Truth, Inspiration, Hope.

Brave Search Dumps Bing, Bringing Indie Engines Back

Neil Campbell
Neil lives in Canada and writes about society and politics.
Published: May 1, 2023
Brave has dumped Bing from its search engine and now serves results from its own index.
Independent browser and search engine Brave says it has completely dumped Bing from search results, now relying on its own allegedly censorship and shadowban-free index. (Image: Ivan Radic via Flickr CC BY 2.0)

Browser and search engine Brave has completely severed connections with Microsoft’s Bing, achieving an independent set of results

An April 27 announcement on the Brave blog states the engine cut the remaining 7 percent of search queries it fed through Bing. The figure was already down from 13 percent when it launched in 2021.

The company says it is averaging 22 million queries each day, making Brave “the fastest growing search engine since Bing.”

“By default, Brave Search users will now receive 100% of results from the Brave Index, giving users fully independent results,” the blog post states.

But in light of Google’s 3.5 billion and Bing’s 900 million per day according to InternetLiveStats and TrueList, Brave’s volume still remains but a tiny drop in the ocean to target for web marketers.


Behind Brave is a company called Brave Software Inc, based in San Francisco. A 2019 article by Gizmodo points out that the project monetizes itself by selling advertisements and paying users of its Chrome and Firefox alternative, Brave Browser, with a digital currency called the Basic Attention Token, an ERC-20 coin that resides on the Ethereum protocol.

Brave co-founder Brendan Eich is also the former CEO of Mozilla. In 2016, TechCrunch reported Brave Software had raised more than $7 million in a funding round from entities such as Digital Currency Group and Peter Thiel’s Founders Fund.

The need for an alternative to the Google-Bing phalanx emerged sharply when in March 2022, DuckDuckGo CEO Gabriel Weinberg announced on Twitter that it would begin following the lead of mainstream Big Tech engines by “rolling out search updates that down-rank sites associated with Russian disinformation.”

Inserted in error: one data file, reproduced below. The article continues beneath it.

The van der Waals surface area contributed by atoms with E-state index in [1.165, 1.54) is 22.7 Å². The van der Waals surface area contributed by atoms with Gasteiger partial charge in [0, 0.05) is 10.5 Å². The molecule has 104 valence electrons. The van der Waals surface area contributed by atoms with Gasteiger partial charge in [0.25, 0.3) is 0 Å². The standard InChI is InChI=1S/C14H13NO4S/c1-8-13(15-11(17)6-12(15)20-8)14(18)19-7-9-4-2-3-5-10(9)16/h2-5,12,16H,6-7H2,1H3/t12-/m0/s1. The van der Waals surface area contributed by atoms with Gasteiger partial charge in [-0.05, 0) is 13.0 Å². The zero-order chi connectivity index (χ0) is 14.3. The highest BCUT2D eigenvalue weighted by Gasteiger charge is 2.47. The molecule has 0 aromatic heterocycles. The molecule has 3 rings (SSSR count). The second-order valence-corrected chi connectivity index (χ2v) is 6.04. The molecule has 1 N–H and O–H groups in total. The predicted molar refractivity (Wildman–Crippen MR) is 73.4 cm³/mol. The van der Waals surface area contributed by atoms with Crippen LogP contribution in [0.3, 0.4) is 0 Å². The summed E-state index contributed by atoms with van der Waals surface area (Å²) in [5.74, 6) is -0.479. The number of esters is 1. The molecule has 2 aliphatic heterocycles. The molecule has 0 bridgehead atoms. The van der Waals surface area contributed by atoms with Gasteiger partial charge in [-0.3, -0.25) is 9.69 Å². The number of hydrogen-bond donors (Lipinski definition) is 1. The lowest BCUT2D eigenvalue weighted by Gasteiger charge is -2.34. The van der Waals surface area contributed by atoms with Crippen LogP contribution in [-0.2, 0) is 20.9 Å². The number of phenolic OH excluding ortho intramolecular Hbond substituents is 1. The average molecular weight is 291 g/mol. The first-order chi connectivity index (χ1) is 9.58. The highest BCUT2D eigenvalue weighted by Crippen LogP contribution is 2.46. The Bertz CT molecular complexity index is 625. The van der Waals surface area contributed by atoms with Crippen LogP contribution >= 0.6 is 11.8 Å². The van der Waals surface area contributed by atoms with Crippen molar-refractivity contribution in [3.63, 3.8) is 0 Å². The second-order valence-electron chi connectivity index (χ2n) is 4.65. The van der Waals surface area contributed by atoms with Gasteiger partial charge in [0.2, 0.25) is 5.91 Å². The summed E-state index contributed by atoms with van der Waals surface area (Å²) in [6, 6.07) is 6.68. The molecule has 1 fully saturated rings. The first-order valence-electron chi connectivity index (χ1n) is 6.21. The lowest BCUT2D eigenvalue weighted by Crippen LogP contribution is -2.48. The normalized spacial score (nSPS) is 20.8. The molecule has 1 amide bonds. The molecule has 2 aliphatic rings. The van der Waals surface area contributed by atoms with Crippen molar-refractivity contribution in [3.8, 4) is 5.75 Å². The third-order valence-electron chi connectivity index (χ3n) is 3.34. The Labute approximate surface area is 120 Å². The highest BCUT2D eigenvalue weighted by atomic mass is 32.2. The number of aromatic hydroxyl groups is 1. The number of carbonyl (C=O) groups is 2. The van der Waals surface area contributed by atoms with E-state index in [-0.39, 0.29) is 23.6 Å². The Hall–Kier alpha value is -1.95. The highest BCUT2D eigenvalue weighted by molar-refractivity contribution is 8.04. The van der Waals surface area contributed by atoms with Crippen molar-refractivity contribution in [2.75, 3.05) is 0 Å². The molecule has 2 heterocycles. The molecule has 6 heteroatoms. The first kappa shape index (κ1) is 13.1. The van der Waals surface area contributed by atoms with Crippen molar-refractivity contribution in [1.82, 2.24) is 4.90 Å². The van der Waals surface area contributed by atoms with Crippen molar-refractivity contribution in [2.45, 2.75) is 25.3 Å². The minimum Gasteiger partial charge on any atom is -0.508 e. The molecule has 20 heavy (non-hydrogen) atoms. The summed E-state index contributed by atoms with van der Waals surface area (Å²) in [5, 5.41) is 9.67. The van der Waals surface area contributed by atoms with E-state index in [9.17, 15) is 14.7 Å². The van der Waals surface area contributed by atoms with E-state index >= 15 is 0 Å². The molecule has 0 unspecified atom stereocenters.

Before the measures, DuckDuckGo was popular and prominently used because it served up content and media publications that are otherwise shadowbanned across Google and Bing amid a modern push by Western governments and corporations to strictly control narratives the public has access to.

Podcaster and former MMA fighter Joe Rogan was quoted as stating at the time when alternative sources of information amid the Coronavirus Disease 2019 (COVID-19) pandemic and government mandates were in high demand, “If I wanted to find specific cases about people who died from vaccine-related injuries, I had to go to DuckDuckGo” because he “wasn’t finding them on Google.”

DuckDuckGo states on the Sources section of its Help page that while it aggregates results from a combination of its crawler and other “best sources” when it comes to “more traditional links and images in our search results” then “we largely source from Bing.”

In a 2022 announcement that Brave Search had exited beta, alongside achieving 5 billion annual queries—a feat they say took Google and DuckDuckGo a year and four years to reach just 2.5 billion by comparison—that, “We don’t censor, bias, filter, or downrank results (unless legally required to).”

In its blog post, Brave said another consideration in parting ways with Bing was concerns about costs associated with licensing the Bing API.

In February, Microsoft announced a significant increase in fees associated with the Bing API “with some tiers up by 1,000% over current pricing levels,” according to Tech Monitor.

Brave claims that, “Over the past several months, the Search team has drastically improved Brave Search’s ability to answer nuanced, long-tail queries,” but warns that the departure from the Bing API “may have an effect for certain queries, or for some regional or language-specific results.”

To solve the dilemma, “We encourage users to submit feedback as often as possible,” the blog states, adding that, “The more people who use Brave Search, the better it becomes, and the more we can advance our vision of a user-first Web.”

For Brave Engine users who aren’t finding what they want, the platform does have the option to employ a “Google Fallback,” described on the help section of the Brave website as “the option to let your browser anonymously check Google when our results need more depth.”